1. Why You Should Try Crevice Gardening: ‘This Is the Future’ on The New York Times. “In a world where water is increasingly scarce, these rock gardens are not only pretty, but surprisingly resilient.”
2. Just 2 Minutes of Walking After a Meal Is Surprisingly Good for You on The New York Times. “A new paper suggests that it takes far less exercise than was previously thought to lower blood sugar after eating.”
3. The Dog Actor In Prey Was Adopted Especially For The Movie – And She Was A ‘Hot Mess’. She reminds me of my Ringo Blue, also a hot mess. 🙂
4. A tale of lost and found. (video) “In 2006, Jason and Liz McKenry’s baby – their cat, Ritz – bolted out the door of their Annapolis, Md., apartment building, and never returned. Their sliver of hope that they would see Ritz again lasted for 16 years, until an automated text message was received.” Yet another great argument for chipping your pets.
5. How the Indian Action Spectacular ‘RRR’ Became a Smash in America on The New York Times. “The unusual decision to rerelease the film a few weeks after its initial run has drawn enthusiastic audiences even though it’s available on Netflix.”
6. Celebrating 25 Years of Ani DiFranco’s Living in Clip. “Today we celebrate 25 years of Ani DiFranco’s Living in Clip. An album that not only empowered millions of women, but rewrote the record industry playbook.”
7. ‘The Golden Age of Thrifting Is Over’ on The New York Times. “A glut of fast fashion has made its way into local thrift stores, making it hard for women who have been purchasing secondhand for decades to find quality garments they can wear.”
9. You can stop intermittent fasting now, new research says. “In a year-long study, time-restricted eating didn’t help people lose weight.”
10. The Excruciating Echo of Grief in Uvalde on The New York Times. “The community buried 21 people after the Robb Elementary School massacre. In the weeks that followed, the aftershocks only compounded the agony.”
11. The Remarkable Lesson of Grief. “This psychologist created her own mantra to help manage profound grief after the sudden death of her husband.”
12. Hiroshima and Nagasaki, Before and After the Bombs. “Before the 1945 atomic blasts, they were thriving cities. In a flash, they became desolate wastelands.”
13. The drugs don’t work (and other mental health myths). “Our attitudes to mental health are changing but much of the stigma that surrounds conditions such as schizophrenia remains – along with some enduring and often damaging untruths.”
14. 11 brutally honest reasons millenials don’t want kids. “When it comes to embarking on the journey of parenthood, lots of millennials are saying, ‘Meh. No, thanks.'” I may be Gen X, but a lot of these reasons make sense to me too.
15. Weatherman is overcome with contagious joy after learning his map has a touchscreen. I have watched this clip many times. It’s just so sweet, genuine, and funny, and I need reminded that those things still exist.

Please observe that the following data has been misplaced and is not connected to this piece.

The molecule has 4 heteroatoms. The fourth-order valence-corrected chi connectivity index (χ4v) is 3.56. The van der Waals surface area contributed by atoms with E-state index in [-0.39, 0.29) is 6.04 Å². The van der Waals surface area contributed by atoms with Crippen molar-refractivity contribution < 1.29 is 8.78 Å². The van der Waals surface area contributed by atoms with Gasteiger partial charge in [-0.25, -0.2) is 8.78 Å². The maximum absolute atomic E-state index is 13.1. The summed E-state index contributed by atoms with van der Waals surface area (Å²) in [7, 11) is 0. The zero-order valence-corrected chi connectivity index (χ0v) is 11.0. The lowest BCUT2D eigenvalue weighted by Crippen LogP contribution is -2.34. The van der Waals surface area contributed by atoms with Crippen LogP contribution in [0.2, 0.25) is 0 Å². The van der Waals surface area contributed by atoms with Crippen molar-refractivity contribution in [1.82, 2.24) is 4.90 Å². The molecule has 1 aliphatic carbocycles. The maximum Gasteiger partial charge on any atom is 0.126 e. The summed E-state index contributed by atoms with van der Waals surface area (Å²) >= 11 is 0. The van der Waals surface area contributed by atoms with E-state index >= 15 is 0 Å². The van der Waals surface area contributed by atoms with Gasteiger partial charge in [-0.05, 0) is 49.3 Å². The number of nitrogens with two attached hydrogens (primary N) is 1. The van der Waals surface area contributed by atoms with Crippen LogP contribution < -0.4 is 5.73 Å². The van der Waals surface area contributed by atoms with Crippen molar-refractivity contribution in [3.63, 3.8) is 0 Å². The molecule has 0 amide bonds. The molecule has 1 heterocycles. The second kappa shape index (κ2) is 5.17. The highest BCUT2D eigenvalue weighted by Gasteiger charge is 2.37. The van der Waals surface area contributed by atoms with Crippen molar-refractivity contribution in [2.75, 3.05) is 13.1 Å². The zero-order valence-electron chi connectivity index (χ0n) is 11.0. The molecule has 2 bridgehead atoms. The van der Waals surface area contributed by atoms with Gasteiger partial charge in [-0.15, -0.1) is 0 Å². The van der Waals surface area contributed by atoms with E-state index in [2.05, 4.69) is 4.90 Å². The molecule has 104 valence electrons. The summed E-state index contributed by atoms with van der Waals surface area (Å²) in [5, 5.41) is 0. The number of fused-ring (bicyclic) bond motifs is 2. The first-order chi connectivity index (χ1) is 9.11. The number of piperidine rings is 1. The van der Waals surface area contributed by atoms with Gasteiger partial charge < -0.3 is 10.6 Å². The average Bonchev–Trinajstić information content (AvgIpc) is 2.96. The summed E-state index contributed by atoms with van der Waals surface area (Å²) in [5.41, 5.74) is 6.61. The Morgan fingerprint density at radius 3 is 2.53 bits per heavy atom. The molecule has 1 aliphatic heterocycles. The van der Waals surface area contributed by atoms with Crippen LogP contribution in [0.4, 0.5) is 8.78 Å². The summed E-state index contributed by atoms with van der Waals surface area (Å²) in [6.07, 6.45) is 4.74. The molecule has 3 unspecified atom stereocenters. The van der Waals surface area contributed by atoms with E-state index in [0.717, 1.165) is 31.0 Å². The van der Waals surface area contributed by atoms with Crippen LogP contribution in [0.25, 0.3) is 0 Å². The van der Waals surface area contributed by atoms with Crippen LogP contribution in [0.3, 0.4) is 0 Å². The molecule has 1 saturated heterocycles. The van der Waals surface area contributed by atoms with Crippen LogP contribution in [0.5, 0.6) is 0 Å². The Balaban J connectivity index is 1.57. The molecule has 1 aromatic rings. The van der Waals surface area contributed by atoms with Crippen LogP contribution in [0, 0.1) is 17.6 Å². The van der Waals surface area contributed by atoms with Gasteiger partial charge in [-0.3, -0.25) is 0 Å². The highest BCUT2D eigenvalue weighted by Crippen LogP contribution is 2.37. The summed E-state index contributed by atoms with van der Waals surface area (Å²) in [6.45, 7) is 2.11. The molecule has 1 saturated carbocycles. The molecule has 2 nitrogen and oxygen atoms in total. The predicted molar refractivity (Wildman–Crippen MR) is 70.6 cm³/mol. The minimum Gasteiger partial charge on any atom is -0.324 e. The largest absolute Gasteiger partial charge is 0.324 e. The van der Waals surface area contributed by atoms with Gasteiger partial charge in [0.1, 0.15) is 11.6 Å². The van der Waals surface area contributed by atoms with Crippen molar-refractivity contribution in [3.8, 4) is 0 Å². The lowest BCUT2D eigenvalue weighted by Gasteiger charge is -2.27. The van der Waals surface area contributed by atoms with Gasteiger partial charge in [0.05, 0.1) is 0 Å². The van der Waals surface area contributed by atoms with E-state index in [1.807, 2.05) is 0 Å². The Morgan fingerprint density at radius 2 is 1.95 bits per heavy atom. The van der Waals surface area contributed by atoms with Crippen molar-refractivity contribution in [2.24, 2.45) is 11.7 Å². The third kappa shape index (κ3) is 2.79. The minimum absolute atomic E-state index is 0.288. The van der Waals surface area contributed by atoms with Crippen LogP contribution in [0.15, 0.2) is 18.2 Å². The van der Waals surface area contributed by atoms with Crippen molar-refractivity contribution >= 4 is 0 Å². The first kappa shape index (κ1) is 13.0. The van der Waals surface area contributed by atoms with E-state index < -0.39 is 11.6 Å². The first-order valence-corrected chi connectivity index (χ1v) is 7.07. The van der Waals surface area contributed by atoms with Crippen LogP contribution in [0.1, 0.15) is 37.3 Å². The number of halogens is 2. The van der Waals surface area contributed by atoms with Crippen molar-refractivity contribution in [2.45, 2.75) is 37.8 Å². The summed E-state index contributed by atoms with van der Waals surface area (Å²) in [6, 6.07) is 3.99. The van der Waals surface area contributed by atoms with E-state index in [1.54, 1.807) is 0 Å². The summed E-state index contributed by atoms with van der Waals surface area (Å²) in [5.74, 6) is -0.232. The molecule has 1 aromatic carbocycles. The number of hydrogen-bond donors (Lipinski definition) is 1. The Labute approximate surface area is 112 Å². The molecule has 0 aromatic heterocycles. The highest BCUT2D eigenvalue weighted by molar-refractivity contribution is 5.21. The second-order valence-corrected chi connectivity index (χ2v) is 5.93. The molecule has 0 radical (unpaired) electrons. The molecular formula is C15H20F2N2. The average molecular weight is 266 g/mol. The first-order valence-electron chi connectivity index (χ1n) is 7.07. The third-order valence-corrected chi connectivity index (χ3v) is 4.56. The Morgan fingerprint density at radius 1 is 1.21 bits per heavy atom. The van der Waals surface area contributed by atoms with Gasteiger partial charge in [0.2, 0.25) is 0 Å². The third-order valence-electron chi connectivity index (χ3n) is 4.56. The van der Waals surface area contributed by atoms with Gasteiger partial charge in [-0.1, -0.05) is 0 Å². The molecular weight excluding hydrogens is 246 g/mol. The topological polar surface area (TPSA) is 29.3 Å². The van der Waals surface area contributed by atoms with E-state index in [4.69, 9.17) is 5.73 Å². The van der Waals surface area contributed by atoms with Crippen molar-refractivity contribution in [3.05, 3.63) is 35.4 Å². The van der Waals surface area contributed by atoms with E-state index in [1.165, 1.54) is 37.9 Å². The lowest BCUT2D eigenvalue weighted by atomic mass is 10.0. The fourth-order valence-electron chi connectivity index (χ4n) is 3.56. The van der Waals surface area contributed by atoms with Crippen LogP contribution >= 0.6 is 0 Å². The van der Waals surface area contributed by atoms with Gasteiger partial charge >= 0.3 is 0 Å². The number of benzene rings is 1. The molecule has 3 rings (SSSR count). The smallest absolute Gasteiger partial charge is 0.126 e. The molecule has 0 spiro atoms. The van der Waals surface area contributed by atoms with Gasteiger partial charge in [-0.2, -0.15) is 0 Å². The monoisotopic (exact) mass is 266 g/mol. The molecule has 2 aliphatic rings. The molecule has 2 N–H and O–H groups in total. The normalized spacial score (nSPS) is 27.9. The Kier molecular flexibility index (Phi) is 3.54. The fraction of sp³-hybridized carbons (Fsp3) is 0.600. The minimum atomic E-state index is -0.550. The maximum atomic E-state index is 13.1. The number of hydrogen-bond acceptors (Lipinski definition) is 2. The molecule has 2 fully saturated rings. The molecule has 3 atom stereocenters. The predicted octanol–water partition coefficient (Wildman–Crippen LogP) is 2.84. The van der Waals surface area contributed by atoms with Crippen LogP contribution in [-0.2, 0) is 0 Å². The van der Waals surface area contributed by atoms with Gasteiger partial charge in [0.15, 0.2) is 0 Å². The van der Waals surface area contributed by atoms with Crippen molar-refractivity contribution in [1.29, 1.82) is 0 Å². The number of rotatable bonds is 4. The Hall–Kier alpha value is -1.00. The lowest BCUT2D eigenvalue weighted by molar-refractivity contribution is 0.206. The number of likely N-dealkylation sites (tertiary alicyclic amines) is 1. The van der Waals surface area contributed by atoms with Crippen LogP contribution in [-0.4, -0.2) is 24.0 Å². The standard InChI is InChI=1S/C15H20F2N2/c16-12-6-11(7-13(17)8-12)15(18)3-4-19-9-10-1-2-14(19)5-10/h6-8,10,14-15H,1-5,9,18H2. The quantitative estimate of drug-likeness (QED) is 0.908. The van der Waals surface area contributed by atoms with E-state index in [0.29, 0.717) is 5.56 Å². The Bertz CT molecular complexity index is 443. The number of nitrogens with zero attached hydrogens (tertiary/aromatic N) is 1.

16. 120 Things To Remove From Your Life from Courtney Carver on Be More With Less.
17. Wild Fox Comes To Hear This Guy Play Banjo Every Day. (video)
18. Manufacturers use ‘shrinkflation’ to pass costs on to consumers. “With inflation at a 40-year high in the U.S., we are all spending more when we go to the store. But there is another dimension of inflation these days called ‘shrinkflation.'”
20. The Sandman: ingenious TV that will inspire an entire generation of goths. “The enduringly popular comic book series about gods and the afterlife gets the big-bucks, amazing-cast Netflix treatment. And it’s good. Very good, in fact.”
21. Regina Spektor: Tiny Desk Concert (video).
22. RE: [YOUR SUBMISSION] (spoiler alert, the news is bad). “Rejection erasure poems by R.L. Maizes.”
23. Quilting Your Memoir: Your Turning Points and Timeline by Linda Joy Myers.
24. 4 Steps to Making a Successful Career Change. “If you’re looking to switch careers, now may be a good time. Opportunities are plentiful, especially in the U.S. with workers driving the Great Resignation. Moreover, employers are now looking for candidates from diverse professional backgrounds, and therefore willing to make big accommodations. Here’s a four-step framework to help you get started.”
25. In Bhutan, they dream of rainbows from Seth Godin, which includes an infographic of “The most common dream in every country.”
26. Crickets also from Seth Godin. “The body of work you’re creating adds up over time. The consistency and empathy of your vision will seep through. Drip by drip, you’ll create something worth noticing.”
27. The Wild by Summer Brennan.
28. The Capitalist Origins of #Manifestation. “Ideas about changing your life by vibrating at a higher frequency with positive thoughts are popular in this economic downturn for the same reason they were popular when Hill published Think and Grow Rich during the Great Depression, because they feel personally empowering at a time when the masses are grappling with terrifying economic precarity.”
29. How truthful are memoirs? “Roy Peter Clark, a journalist and Senior Scholar at the Poynter Institute, offers a detailed list of ten ‘rigorous steps to an honest form of writing,’ making a firm argument that there is a clear line between fact and fiction in memoir.”
30. Renovations by Laura Pritchett.
32. Critical Race Theory FAQ. When I read the answer to “What is CRT” I can’t understand how anyone reasonable and aware could possibly disagree with it.
33. The pandemic impulse purchases we grew to hate. “From Pelotons to pets, the Covid buys people wish they’d left on the shelves.”
34. Reading Room: Austin Kleon’s top Substack reads. “Great writers are great readers first, as the maxim goes. In this series, we explore what Substack writers are reading by asking them for a tour of their reading list.”
36. Second Opinion, a cartoon from Gemma Correll.